New Mycophile

SVIMS is a member of The North American Mycological Association (NAMA), the collective that unites the mycological societies on this continent.  Six times a year NAMA publishes its newsletter, the Mycophile, and makes it available to members of all supporting clubs.  The January/February 2020 issue was recently released.  To read it, click on the picture of the cover. 

SVIMS Mushroom Chinese Dinner

Event Date: March 21, 2020

March 21, 2020

6 pm to about 8 pm
Shanghai City Restaurant, 548 Fisgard St, Victoria

 

The suggested dinner menu is as follows:

– Dehydrated “Tea Mushroom” with pork rib double-boiled soup
– Lotus leaf steamed chicken with Cordyceps blossoms
– Stir-fried rib eye steak with fried garlic
– Shredded pork and shiitake mushroom chow mein
– Assorted mushrooms on Chinese greens
– Sliced King Oyster Mushroom with Celery
– Enoki mushrooms with Silken Egg tofu and broccoli
– Garlic jumbo prawns with Glutinous Sticky Rice

Fortune Cookies, Tea and Steamed Rice

$38 all-inclusive of food, tax and tip

This event is open to all SVIMS members and their friends.
We have to give the exact number of participants to the Shanghai City
Restaurant shortly after the SVIMS March 5 meeting, and you have to pay in
advance. Register early, we cannot have more than 50 to 55 guests! Tell us
about your dietary restrictions in advance; we will have to ask the restaurant if they would be able to find any substitutes for you.

How to pay:
Payment can be made by cheque or cash at the SVIMS February or March meetings
(ensure “Pay to” is “South Vancouver Island Mycological Society”),
or by e-transfer sent to svims.treasurer@gmail.com using password “svims” (if
your financial institution requires six characters use “svims1”).
Payments to be received no later than Monday, March 10. (NOTE: Payments are not
refundable after the March 10 cut-off date!)

Note: Please, keep in mind the change of the place.

The menu was suggested by Mrs. Vicky Low, the original Golden City owner and the meals will be prepared by the same chef who made many of our mushroom meals in Golden City and also the last ones in Don Mee. On January 1st, this “our” chef moved to the Shanghai City Restaurant, and we are following him there.

If you have any comments or questions, send them to me at
aceska@telus.net .

All the best luck in the Chinese New Year!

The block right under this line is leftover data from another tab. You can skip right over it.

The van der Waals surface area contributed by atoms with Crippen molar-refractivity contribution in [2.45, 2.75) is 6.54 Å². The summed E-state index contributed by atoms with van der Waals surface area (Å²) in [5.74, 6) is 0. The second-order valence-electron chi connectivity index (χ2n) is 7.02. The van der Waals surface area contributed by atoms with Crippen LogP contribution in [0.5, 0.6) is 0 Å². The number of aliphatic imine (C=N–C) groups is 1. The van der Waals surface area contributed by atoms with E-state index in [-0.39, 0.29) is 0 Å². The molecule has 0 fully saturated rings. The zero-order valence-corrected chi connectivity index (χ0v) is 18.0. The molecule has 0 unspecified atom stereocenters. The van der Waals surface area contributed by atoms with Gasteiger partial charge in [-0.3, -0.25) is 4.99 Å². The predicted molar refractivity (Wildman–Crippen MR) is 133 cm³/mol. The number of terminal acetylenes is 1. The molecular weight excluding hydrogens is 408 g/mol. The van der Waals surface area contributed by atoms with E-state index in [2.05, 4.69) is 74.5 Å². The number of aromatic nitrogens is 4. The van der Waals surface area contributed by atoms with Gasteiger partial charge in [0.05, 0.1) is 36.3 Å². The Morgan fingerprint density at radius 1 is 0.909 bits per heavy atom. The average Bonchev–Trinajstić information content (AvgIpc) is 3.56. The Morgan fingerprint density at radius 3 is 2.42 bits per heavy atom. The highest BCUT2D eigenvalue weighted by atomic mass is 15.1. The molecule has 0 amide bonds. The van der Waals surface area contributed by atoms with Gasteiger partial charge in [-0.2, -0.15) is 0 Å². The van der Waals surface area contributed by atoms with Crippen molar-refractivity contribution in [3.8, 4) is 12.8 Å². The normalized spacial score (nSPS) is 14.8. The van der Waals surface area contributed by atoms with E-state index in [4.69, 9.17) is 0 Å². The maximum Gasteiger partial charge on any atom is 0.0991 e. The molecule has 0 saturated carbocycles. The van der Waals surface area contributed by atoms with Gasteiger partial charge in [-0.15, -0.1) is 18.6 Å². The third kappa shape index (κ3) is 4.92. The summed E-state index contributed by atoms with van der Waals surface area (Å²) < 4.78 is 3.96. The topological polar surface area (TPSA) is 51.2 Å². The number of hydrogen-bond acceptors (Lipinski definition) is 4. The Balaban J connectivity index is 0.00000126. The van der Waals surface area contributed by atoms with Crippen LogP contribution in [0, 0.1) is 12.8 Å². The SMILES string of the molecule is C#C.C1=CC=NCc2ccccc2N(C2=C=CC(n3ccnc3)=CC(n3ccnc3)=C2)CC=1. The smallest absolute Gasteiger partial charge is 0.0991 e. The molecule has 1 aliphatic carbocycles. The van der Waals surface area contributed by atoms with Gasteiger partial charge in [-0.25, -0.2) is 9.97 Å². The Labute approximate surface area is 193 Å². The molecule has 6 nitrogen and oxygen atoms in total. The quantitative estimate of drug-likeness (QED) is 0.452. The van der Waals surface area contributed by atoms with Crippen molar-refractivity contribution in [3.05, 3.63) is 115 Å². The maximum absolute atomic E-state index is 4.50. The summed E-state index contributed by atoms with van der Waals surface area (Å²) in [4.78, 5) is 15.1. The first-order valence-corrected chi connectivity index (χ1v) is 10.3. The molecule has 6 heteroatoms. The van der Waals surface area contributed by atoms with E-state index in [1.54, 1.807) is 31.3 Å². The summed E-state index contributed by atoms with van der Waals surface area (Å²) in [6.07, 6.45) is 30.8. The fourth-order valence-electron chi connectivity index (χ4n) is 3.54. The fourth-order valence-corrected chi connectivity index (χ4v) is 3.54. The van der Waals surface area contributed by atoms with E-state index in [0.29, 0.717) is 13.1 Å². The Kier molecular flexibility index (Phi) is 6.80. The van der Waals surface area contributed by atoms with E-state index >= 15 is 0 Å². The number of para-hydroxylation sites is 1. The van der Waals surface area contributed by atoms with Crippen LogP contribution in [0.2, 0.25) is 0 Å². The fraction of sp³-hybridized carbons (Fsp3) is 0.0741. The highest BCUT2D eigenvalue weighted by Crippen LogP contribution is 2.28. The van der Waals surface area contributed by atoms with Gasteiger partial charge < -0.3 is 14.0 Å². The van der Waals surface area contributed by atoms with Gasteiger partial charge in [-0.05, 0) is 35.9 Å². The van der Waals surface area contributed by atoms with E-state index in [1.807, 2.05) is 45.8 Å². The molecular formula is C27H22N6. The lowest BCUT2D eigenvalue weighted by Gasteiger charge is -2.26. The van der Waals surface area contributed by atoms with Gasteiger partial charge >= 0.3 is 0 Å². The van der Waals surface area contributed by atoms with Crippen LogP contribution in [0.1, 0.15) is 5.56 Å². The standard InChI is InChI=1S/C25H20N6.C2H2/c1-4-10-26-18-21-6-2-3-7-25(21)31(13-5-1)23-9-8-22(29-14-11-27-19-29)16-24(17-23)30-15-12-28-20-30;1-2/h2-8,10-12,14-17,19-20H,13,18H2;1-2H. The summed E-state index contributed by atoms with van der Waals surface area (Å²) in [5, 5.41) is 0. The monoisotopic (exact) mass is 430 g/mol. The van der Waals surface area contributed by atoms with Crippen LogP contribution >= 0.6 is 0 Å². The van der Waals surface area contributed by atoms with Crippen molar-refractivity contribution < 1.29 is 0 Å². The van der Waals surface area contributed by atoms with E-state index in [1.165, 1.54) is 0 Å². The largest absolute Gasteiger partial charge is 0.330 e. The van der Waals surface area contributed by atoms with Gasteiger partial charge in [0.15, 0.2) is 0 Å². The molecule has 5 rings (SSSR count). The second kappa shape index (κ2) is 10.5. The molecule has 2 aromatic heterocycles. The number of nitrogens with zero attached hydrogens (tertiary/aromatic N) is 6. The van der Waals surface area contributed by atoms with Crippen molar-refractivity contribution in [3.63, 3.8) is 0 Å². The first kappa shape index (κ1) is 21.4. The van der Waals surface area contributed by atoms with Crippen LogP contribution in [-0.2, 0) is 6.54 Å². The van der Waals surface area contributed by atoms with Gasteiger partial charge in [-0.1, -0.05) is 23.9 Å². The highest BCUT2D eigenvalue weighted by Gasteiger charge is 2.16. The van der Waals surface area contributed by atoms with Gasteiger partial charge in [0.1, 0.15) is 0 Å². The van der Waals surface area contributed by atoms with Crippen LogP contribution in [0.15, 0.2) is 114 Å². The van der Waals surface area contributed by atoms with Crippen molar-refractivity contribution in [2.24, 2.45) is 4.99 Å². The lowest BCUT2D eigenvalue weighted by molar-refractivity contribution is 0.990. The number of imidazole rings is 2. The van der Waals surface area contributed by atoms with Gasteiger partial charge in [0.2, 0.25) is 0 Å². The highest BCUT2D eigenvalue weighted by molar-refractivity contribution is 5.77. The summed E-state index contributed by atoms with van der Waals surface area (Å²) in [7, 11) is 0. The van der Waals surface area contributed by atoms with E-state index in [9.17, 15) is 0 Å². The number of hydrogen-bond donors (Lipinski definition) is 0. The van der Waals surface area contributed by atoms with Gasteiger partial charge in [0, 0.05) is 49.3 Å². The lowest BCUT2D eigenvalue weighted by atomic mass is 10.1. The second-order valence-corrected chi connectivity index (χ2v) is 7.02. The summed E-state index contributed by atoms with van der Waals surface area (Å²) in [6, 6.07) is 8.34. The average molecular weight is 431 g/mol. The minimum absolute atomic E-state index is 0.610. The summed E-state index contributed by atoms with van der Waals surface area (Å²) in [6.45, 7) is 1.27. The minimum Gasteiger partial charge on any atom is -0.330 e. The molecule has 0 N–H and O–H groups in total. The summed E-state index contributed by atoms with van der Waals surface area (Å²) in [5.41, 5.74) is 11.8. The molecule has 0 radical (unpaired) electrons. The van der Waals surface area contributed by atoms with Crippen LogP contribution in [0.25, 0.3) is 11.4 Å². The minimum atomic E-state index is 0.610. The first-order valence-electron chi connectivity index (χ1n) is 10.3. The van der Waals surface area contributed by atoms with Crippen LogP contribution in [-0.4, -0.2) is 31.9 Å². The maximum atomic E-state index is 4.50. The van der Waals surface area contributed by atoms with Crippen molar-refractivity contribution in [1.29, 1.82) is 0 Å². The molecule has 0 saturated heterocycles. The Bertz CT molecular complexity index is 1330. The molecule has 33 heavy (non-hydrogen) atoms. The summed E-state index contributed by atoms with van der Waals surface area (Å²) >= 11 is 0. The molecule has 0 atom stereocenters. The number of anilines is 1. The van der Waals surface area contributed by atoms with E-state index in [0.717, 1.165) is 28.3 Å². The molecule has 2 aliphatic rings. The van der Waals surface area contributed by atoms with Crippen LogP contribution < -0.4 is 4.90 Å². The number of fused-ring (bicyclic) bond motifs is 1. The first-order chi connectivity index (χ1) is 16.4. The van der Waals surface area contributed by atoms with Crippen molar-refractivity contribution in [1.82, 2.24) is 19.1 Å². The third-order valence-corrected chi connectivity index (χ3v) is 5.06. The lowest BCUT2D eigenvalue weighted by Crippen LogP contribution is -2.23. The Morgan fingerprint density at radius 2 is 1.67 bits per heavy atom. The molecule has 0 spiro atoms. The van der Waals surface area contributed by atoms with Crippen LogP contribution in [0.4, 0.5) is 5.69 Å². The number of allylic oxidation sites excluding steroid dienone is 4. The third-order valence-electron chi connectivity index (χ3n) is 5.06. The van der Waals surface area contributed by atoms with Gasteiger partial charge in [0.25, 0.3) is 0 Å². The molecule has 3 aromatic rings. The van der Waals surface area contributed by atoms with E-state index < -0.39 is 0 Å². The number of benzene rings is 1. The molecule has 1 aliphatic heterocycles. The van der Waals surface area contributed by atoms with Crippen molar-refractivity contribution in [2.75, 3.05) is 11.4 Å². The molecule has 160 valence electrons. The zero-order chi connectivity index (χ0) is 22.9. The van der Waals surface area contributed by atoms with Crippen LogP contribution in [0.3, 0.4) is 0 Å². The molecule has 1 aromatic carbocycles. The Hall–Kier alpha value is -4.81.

Adolf Ceska

ANNUAL SURVIVOR’S BANQUET

January 11th, Saturday.

5:30 = arrival begins.  Dinner at 6.  Raffle afterwards.

(Come at 5 if you can help set up chairs, tables, etc.) 

Where? 

Gordon Head Lawn Bowling Club

4105 Lambrick Way, Victoria.
By the Gordon Head Recreation Centre, just off Feltham. Plenty of free parking.

To bring:

 main or dessert dish for 8 people. Mushroom dishes are encouraged but no necessary.

Your own cutlery, bowl, plate & mug/cup. 

Your own beverage of choice.  (Coffee, tea, water shall be provided.)

 RAFFLE Item: One highly prized item only — new, recycled, or regifted.

 Tickets are 2$ each, 3/5$ & 7/10$.  (Cash only.)  Come prepared to laugh!

Please make sure to bring a card, listing your ingredients!  Paper and pens will be available at Banquet. 

Guests are more than welcome, but must be in attendance with a SVIMS member. 

Garlic bulbs, salmon, artistry, self help books, homemade herbal teas, dried mushrooms, hand carved walking sticks and boxes of squash are items that were feverishly fought over last year. 

Memberships and calendars are available for purchase.

Kitchen is available but only the countertops and sink. 

Any questions? Email: svimsvicepresident@gmail.com

AGM 2019 and New Executive for SVIMS

The December meeting is the SVIMS AGM. Time to elect a new executive and process yearly business.

 

 

 

 

President Andy (now ex-president Andy) calls the 2019 AGM meeting to order and gallops through the agenda at breakneck speed.

The old board signs resignation letters, the new board signs acceptance letters

The SVIMS excutive for 2019:

President: David Walde
Vice President: Mel Hess
Treasurer: Kurt Raeder
Membership Coordinator: Gillian Phillips
Secretary: Andre DeLeebeeck

Directors at Large
Lise Gagnon
Rolf Mayrhofer
Andrew Anderson
Denise Furst
Sheryl Grieve
Krisztina Levai
Steve Strybosch

This year, the AGM was also the culmination of a raffle.  The grand prize was a pair of watercolours donated by Dr. Denis Benjamin, a speaker from earlier in the year. The raffle, ably managed by Sandie Walde, brought in over $1000.

Following the break, SVIMS member Dr. Shannon Berch, recently retired from the BC Ministry of the Environment, held the audience spellbound with the story of her search for the ectomycorrhizal partners of BC’s Garry Oaks.

2019 SVIMS Workshop: Introduction to mushroom identification

Saturday and Sunday, 10am – 4pm, in September 28th –29th 2019

No cost for this event!!!

To register, send an email to David Walde at this address

Registrations will be taken till until September 6 (up to and including the SVIMS meeting then). 

David Walde (secretary)

 

Required pre-reading: Before Saturday, September 28, read these sections under Studying Mushrooms at the Mushroom Expert web site http://www.mushroomexpert.com/ ·

  • Collecting for Study

  • Making Spore Prints

  • Descriptions & Journals

  • Identifying Mushrooms

  • Determining Odour and Taste

 

Saturday Classroom session: Location: University of Victoria, exact location TBD

10 – 10:30  Welcome, discussion of goals & expectations, discussion of pre-reading assignment